[20] The TOMS observations used in this study are unique because of their coverage in space (global ocean and land including deserts) and time (since 1979 to present), but certainly suffer of large uncertainties due to the large footprint of the measure (∼50 km × 50 km), strong altitude dependence [Torres et al., 1998], and possible contamination by subpixel clouds [Cakmur et al., 2001]. Despite these limitations, their agreement with both Meteosat dust retrievals [Chiapello and Moulin, 2002], and different kinds of ground-based measurements (aerosol optical thickness [Moulin and Chiapello, 2004] and mineral dust concentrations [Chiapello et al., 1999]) allows their analysis with a reasonable confidence level. The quality of the satellite retrievals of aerosols will certainly progress in the near future with the launch of sensors like MODIS, OMI, or CALIPSO, which will provide among other advances the first global view of the vertical distribution of mineral dust. The new generation of sensors will enable us to continue to monitor desert dust transport, and also to analyze the variability of aerosol properties and characteristics, spatially, vertically, and at the different timescales (event, seasonal, and interannual). Such data will be essential for constraining and validating dust models.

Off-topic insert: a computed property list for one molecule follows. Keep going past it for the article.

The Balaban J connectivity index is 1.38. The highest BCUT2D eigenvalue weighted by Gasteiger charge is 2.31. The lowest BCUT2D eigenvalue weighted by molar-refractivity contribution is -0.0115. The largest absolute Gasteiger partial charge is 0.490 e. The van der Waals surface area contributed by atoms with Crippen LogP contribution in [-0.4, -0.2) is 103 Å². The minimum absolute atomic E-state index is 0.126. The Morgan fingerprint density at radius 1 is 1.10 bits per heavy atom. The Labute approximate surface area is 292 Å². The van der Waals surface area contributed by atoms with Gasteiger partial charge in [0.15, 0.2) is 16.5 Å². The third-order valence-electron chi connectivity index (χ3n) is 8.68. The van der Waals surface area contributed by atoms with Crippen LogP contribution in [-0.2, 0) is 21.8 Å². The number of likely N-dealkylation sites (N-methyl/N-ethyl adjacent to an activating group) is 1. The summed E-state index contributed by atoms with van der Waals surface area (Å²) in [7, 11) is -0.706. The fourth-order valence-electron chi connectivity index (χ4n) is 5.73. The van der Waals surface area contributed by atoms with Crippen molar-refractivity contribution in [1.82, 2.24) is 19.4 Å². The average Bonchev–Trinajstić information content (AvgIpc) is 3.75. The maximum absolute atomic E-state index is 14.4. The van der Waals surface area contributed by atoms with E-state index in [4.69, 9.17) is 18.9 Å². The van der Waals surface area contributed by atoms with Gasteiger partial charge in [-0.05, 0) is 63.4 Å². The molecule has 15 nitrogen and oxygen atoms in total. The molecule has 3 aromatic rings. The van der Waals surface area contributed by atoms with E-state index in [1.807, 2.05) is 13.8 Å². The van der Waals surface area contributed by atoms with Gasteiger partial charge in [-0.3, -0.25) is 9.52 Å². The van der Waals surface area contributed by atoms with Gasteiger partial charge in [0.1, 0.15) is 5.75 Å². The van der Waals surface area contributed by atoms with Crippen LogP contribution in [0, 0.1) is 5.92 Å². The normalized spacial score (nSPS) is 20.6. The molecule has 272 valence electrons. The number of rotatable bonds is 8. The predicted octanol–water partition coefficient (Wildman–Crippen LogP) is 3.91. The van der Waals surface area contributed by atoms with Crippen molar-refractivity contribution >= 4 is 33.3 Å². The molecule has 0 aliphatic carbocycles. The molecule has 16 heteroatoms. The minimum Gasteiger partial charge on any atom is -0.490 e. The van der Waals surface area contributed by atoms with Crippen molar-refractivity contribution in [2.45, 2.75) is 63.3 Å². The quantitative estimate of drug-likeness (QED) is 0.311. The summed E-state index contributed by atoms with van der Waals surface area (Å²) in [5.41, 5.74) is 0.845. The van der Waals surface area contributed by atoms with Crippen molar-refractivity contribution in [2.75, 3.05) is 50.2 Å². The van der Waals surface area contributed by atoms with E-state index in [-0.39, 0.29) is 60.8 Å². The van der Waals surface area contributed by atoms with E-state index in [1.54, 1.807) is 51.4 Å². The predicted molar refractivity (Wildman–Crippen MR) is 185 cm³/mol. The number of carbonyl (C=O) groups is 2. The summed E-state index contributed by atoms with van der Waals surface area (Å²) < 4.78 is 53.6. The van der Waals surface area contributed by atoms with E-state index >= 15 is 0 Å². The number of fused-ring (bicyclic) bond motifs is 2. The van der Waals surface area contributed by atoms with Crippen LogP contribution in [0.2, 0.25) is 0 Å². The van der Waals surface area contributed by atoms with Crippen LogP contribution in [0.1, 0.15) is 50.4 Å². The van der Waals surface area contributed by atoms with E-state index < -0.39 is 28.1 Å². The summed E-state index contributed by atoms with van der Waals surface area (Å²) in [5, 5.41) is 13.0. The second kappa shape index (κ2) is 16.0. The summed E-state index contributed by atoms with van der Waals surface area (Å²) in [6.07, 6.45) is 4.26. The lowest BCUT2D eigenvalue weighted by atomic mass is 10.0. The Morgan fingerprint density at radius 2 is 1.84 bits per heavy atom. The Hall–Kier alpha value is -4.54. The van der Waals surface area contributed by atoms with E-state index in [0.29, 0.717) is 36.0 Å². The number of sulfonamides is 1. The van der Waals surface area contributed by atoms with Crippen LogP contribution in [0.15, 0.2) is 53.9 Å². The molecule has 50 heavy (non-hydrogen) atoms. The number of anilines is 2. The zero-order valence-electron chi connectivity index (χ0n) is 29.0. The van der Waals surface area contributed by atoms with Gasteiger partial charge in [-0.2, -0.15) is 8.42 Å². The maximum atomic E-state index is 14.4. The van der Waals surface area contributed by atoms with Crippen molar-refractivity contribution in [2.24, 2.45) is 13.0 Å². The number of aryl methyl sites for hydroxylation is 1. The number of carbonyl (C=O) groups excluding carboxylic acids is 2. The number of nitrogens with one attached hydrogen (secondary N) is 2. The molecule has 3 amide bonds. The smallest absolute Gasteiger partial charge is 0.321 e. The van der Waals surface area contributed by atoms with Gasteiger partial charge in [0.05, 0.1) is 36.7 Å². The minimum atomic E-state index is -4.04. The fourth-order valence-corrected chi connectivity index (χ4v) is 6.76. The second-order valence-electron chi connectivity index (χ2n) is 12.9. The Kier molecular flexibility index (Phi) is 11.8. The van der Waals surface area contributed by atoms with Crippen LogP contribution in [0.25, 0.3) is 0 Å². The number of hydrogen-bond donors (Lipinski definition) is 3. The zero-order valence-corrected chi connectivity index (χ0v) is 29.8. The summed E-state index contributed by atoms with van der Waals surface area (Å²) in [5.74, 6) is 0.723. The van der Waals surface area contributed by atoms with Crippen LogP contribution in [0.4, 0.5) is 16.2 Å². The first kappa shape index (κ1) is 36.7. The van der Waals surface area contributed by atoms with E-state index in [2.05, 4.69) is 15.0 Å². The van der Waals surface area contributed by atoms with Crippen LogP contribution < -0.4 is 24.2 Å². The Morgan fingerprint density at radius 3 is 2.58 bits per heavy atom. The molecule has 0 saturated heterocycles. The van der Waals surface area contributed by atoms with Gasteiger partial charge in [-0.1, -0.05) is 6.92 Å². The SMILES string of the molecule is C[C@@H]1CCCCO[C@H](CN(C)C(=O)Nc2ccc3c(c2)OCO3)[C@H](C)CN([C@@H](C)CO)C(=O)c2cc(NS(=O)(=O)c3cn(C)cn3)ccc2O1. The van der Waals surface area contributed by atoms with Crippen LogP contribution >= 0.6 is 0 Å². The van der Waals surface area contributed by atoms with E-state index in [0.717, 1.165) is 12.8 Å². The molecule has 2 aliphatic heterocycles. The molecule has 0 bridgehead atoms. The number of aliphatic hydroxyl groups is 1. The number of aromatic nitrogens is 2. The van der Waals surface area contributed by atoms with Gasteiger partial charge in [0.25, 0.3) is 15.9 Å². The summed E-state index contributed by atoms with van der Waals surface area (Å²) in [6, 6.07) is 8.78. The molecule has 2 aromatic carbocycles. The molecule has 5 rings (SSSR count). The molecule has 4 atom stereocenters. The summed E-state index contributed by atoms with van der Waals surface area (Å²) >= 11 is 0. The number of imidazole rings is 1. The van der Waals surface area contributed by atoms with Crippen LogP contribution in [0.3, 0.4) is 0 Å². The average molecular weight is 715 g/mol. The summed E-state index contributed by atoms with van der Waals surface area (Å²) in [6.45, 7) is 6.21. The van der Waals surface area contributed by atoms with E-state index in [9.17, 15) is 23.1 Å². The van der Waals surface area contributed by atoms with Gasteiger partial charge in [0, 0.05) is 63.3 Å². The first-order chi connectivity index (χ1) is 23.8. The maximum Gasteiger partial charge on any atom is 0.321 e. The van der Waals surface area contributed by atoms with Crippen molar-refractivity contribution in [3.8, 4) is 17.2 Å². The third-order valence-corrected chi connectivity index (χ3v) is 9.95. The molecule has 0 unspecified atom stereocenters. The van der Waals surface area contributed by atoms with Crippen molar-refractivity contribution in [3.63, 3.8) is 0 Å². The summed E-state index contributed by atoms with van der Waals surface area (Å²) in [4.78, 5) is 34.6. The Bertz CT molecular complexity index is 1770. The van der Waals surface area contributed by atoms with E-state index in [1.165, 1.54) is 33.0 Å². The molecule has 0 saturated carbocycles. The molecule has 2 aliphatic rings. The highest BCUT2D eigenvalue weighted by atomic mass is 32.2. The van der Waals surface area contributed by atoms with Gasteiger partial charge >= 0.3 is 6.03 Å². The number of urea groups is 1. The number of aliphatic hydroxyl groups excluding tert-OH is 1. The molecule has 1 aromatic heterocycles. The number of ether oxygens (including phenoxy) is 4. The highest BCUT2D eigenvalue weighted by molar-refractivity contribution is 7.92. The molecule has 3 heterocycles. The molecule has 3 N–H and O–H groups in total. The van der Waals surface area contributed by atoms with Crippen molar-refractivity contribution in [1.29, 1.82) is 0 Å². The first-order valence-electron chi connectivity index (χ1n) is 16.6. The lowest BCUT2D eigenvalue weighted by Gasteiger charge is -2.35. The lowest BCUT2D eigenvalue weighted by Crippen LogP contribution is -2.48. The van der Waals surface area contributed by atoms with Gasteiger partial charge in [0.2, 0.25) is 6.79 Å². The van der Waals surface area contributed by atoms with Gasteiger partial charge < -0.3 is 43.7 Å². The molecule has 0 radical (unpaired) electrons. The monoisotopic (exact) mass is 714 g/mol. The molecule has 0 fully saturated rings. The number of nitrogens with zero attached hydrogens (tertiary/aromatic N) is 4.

Acknowledgments

[21] Upadated values of the Hurrell's NAO index are available at http://www.cgd.ucar.edu/~jhurrell/nao.stat.winter.html. The Sahelian Annual Drought (SAD) index are computed from the rainfall index data published by L'Hôte et al. [2002]. Daily TOMS aerosol index products are available at http://jwocky.gsfc.nasa.gov/aerosols/aerosols.html.